Type of site
|Owner||Oxford University Press|
Oxford Dictionaries, formerly Oxford Dictionaries Online (ODO), is a collection of online dictionaries produced by Oxford University Press (OUP), the publishing house of the University of Oxford, which also publishes a number of print dictionaries, among other works.
The collection includes dictionaries of English and Spanish provided free of charge on a website called Lexico, a collaboration between OUP and Dictionary.com, as well as Oxford Dictionaries Premium, a subscription service. Oxford Dictionaries' definitions appear in Google definition search, the Dictionary application on macOS, etc., licensed through Oxford Dictionaries API.
Hosted under oxforddictionaries.com, Oxford Dictionaries Online was launched in 2010. Buyers of the third edition of the Oxford Dictionary of English, also published in 2010, were granted a one-year subscription to the website's subscription content. The website's English dictionaries incorporated content of the Oxford Dictionary of English, New Oxford American Dictionary, Oxford Thesaurus of English, and Oxford American Writer's Thesaurus. It also provided a Spanish monolingual dictionary and bilingual dictionaries between English and several languages. As of June 2014 , it was updated every three months.
In 2014, OUP launched Oxford Global Languages, an initiative to build lexical resources (bilingual dictionaries) of the world's languages, starting with Zulu and Northern Sotho online dictionaries released in 2015. In 2016, the free content of Oxford Dictionaries Online was rebranded as Oxford Living Dictionaries, and the subscription content was moved to a different subdomain, premium.oxforddictionaries.com.
In June 2019, the free-of-charge dictionaries of English and Spanish were moved to Lexico.com, a collaboration between OUP and Dictionary.com, though with the lexicographic content continuing to be written solely by OUP staff. While the offer of the US English dictionary on Oxford Living Dictionaries was terminated after the migration to Lexico except for words which the UK dictionary did not have entries for, the US dictionary became fully available again on Lexico in early 2020. "Lexico" was itself part of the former name of the company Dictionary.com, Lexico Publishing Group, LLC.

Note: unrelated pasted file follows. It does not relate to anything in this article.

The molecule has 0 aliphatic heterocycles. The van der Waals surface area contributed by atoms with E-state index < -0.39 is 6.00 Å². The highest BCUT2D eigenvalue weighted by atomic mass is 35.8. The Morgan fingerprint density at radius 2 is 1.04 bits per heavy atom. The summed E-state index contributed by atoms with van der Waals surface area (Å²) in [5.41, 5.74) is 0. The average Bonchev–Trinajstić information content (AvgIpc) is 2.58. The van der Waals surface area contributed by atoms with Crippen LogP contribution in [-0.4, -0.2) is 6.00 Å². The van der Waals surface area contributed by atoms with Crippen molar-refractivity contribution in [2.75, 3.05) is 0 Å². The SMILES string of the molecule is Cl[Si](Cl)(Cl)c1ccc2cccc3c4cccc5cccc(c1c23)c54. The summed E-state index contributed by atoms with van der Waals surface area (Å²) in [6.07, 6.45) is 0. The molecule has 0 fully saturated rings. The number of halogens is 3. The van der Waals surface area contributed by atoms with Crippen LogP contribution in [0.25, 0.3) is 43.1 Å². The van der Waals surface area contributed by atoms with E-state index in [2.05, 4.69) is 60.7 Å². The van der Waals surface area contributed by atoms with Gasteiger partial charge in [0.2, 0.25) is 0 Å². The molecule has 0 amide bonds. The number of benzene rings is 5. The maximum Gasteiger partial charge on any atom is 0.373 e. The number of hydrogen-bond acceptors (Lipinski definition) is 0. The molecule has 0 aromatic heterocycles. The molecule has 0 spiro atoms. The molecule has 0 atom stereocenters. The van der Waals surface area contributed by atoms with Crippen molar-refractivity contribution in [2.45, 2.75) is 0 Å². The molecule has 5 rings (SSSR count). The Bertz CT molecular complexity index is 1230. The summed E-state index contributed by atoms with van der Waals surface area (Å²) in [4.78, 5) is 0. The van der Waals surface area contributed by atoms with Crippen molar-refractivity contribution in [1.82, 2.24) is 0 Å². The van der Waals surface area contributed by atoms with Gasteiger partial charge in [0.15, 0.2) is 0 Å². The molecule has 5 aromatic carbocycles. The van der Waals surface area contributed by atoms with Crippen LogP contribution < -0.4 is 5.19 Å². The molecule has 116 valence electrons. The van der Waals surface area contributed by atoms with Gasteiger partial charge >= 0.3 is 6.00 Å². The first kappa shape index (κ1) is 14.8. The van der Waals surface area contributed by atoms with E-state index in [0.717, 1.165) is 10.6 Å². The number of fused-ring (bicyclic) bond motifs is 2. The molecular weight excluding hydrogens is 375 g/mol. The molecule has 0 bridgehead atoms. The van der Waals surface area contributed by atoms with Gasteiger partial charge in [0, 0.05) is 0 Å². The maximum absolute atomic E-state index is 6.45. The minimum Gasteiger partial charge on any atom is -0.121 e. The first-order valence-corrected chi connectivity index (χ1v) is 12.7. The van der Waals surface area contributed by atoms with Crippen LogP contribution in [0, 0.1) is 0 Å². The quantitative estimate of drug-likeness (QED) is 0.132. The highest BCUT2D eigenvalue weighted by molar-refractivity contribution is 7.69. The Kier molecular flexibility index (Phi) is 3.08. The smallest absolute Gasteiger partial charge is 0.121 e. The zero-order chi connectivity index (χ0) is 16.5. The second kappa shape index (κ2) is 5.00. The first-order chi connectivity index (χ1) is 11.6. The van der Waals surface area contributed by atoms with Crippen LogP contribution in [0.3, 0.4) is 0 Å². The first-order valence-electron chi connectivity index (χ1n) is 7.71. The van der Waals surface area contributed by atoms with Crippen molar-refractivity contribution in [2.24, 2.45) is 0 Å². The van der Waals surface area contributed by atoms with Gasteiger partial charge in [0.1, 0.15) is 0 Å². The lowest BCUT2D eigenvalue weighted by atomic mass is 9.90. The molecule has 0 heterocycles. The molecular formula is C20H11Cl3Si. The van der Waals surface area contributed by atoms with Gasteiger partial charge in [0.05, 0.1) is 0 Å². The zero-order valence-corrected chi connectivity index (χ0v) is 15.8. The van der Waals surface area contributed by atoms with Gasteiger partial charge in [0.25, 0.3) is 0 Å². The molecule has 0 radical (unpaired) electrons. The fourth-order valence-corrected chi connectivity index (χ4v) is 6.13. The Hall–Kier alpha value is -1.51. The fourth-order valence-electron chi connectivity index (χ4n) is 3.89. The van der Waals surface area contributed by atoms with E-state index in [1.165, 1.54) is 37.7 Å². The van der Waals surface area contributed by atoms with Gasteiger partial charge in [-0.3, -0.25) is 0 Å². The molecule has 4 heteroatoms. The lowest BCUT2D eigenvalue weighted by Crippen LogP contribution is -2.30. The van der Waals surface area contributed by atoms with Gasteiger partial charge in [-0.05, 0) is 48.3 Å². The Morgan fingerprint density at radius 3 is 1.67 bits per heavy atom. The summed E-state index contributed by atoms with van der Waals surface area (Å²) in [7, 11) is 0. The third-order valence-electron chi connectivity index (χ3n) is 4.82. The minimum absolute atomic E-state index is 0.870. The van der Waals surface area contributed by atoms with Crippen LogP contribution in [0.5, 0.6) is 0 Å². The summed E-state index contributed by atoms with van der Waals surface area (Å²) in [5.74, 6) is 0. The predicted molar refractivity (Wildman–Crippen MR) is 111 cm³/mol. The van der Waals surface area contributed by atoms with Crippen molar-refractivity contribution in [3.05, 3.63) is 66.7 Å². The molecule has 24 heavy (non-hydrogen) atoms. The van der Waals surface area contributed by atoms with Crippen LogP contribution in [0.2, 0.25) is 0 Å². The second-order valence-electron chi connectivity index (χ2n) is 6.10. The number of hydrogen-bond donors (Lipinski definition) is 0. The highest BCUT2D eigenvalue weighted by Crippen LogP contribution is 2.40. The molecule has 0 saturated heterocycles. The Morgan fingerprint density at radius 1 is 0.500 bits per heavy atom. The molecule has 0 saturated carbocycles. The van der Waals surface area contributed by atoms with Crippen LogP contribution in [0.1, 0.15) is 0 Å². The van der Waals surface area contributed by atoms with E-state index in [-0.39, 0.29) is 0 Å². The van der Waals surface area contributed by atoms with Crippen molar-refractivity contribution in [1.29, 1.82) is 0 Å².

In March 2020, the remaining Oxford Living Dictionaries websites, which hosted dictionaries made in the Global Languages programme, were closed. A statement from OUP said, "Rather than offering a dictionary website for every digitally under-resourced language, we will facilitate third parties to build products and services that best serve the needs of each individual language community. Our efforts will be focused on creating and providing the data that these third parties need." At the time of the closure, they hosted dictionaries of Zulu, Northern Sotho, Malay, Urdu, Tswana, Indonesian, Romanian, Latvian, Swahili, Hindi, Tamil, Gujarati, Tatar, Xhosa, Southern Quechua, Tajik, Tok Pisin, Turkmen, Telugu, and Greek.
The website of the Oxford English Dictionary described its difference from Oxford Dictionaries as follows:
The dictionary content in Oxford Dictionaries focuses on current English and includes modern meanings and uses of words. Where words have more than one meaning, the most important and common meanings in modern English are given first, and less common and more specialist or technical uses are listed below. The OED, on the other hand, is a historical dictionary and it forms a record of all the core words and meanings in English over more than 1,000 years, from Old English to the present day, and including many obsolete and historical terms. Meanings are ordered chronologically in the OED, according to when they were first recorded in English ...